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Will paying everything at one shot help your credit score more then paying it quickly but over a few months?  To me, the former suggests a lottery winning or inheritance while the latter suggests discipline. 

A related question is How does Paying credit card in full VS paying with interest will affect your credit score? but this is not a duplicate: I am asking about paying ALL debts at the same time.

Inspired by one of the answers to another related question.

Doesn’t really matter to me, as I froze my credit records about a decade ago and find not using credit quite comfortable. But I am curious, and judging by a comment, I'm not the only one.

  • What type of account? For a credit card or any other revolving credit, the credit report won't show any difference between paying off slowly vs complete payoff and continuing to use it. – Ben Voigt Sep 2 '18 at 1:21
  • What type of account do you think would be called "ALL debts"? – WGroleau Sep 2 '18 at 2:27
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    Yes, that still doesn't tell me what kind of accounts you are asking about. Most people do not have debts of every type possible. The effect of paying off parking tickets or a tax lien in installments is likely quite different from paying a mortgage or car note on the pre-arranged schedule. – Ben Voigt Sep 2 '18 at 2:30
  • OK, if you want to narrow it down, let's say the kinds of accounts in the second link, since that's where the question came from. – WGroleau Sep 2 '18 at 2:43
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You wrote:

To me, the former suggests a lottery winning or inheritance while the latter suggests discipline.

From the point of view of credit scoring models (in the US), once all the debt is paid off, those two behaviors are equivalent. The models are designed to predict if you will pay off potential new debts, not how you will do it.

As for how your score moves, it depends mostly on where you started before the payoff. If your score was very high, it will probably drop a little, and if it was very low, it will probably climb quite a bit. In general, there are two major changes that will occur:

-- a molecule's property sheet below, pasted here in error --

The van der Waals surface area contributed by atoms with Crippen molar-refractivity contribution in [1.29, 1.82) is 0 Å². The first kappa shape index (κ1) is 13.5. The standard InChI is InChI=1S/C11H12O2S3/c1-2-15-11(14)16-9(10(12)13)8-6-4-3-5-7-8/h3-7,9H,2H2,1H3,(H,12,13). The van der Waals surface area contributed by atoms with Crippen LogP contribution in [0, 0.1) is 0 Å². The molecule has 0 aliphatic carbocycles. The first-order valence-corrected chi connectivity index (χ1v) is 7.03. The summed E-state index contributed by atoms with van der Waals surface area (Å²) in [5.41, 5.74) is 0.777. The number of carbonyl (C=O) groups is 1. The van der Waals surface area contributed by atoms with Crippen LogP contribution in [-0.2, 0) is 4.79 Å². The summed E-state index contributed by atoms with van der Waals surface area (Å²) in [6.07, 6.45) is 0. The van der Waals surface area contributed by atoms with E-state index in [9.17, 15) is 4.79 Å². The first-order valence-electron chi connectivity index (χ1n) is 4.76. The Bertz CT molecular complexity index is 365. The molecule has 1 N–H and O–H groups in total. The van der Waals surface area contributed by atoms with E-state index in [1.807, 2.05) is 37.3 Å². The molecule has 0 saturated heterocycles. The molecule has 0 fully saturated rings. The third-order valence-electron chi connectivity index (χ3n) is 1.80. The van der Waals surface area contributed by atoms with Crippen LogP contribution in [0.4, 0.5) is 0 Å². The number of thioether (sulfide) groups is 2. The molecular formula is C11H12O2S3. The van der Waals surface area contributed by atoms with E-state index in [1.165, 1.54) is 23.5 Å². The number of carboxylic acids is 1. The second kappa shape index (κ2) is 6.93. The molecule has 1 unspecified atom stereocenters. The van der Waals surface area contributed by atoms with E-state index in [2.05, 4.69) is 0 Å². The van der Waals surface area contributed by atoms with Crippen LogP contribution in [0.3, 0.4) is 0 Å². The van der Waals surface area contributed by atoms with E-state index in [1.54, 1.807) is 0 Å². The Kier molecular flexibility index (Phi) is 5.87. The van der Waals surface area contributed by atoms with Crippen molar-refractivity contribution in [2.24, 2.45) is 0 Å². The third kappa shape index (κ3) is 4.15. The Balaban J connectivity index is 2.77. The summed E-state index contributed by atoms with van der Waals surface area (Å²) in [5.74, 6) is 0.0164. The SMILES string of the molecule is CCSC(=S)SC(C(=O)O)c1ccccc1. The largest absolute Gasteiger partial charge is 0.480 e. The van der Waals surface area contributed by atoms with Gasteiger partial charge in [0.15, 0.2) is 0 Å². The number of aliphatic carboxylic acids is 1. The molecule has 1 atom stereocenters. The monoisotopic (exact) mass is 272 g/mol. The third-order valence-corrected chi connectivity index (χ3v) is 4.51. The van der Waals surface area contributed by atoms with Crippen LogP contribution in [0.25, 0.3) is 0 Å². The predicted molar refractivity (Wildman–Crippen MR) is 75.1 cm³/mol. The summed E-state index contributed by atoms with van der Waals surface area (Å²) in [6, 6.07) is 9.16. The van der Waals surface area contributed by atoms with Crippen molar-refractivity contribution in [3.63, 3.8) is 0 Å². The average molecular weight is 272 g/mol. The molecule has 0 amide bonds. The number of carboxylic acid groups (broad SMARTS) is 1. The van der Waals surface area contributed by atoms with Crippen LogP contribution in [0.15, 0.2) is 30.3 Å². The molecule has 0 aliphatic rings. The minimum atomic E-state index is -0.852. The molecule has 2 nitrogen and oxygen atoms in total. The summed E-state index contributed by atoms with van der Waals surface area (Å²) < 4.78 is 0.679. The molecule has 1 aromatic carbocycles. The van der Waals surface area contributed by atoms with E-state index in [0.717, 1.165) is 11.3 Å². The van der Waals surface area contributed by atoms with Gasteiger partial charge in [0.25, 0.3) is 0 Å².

1. Your revolving lines of credit (credit cards and lines of credit) will go to nearly 0% utilization (unless you have unusually low limits and continue to use the cards for day to day). If your previous utilization was high and now it's nearly 0%, this will significantly increase your credit score.
  2. When you pay off all of your term loans such as auto, home, student loan, personal loans, etc, your score goes down a little bit. This is because your credit mix is reduced.

It's important to note that the above is true regardless of whether you pay off the debt all at once or spread it out over time. If you are comparing doing it now versus spreading it out over the next 12 months, then 12 months from now, your score will be basically the same either way. I say "basically the same" because the reality is with the slow method over 12 months, your term loan accounts will build up 12 more months of history so your average age of accounts will be slightly higher, meaning your score might be a little better off as a result of the slow method. However, that difference should be minimal unless your overall credit history is short (say less than 3 years).

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It drops your credit score a bit (or maybe not...) but on the other hand, if you own a house and included your home mortgage in that "pay it all off" it almost doesn't matter at that point.

The guy who has a job and owns his house free and clear and doesn't have any other debt isn't in trouble. If he gets an 18% credit card and has to load it up one month, it would take quite some disaster indeed to be unable to immediately take out a home mortgage at 4-6% to replace it. I can't imagine even having a card with a big enough balance to get anywhere near a house's value.

On the other hand, the guy who wants to buy a house needs a different answer than mine.

  • Paying off credit cards will unambiguously raise your credit score...quite rapidly. As long as you don't close the account. Paying off loans I'm not so sure about. – farnsy Oct 3 '18 at 4:32
  • "I can't imagine even having a card with a big enough balance to get anywhere near a house's value." Houses in low-income areas can be in the $50–75k range, even in a better area they can be $120–160k. While it's probably unusual to have a single card that high, anyone with a solid income and credit score can get several cards to a combined $100k easy enough, and I've heard churners can get over $200k. – Kevin Oct 3 '18 at 17:55
  • @Kevin: Wow. I was expecting one would be hard pressed to get more then 20k. – Joshua Oct 3 '18 at 18:19
  • Nah, 20k on a single card is a piece of cake if you have half-decent income and a reasonably good score. I stop asking for increases after that, so I'm not sure what they actually start to balk at. – Kevin Oct 3 '18 at 18:24

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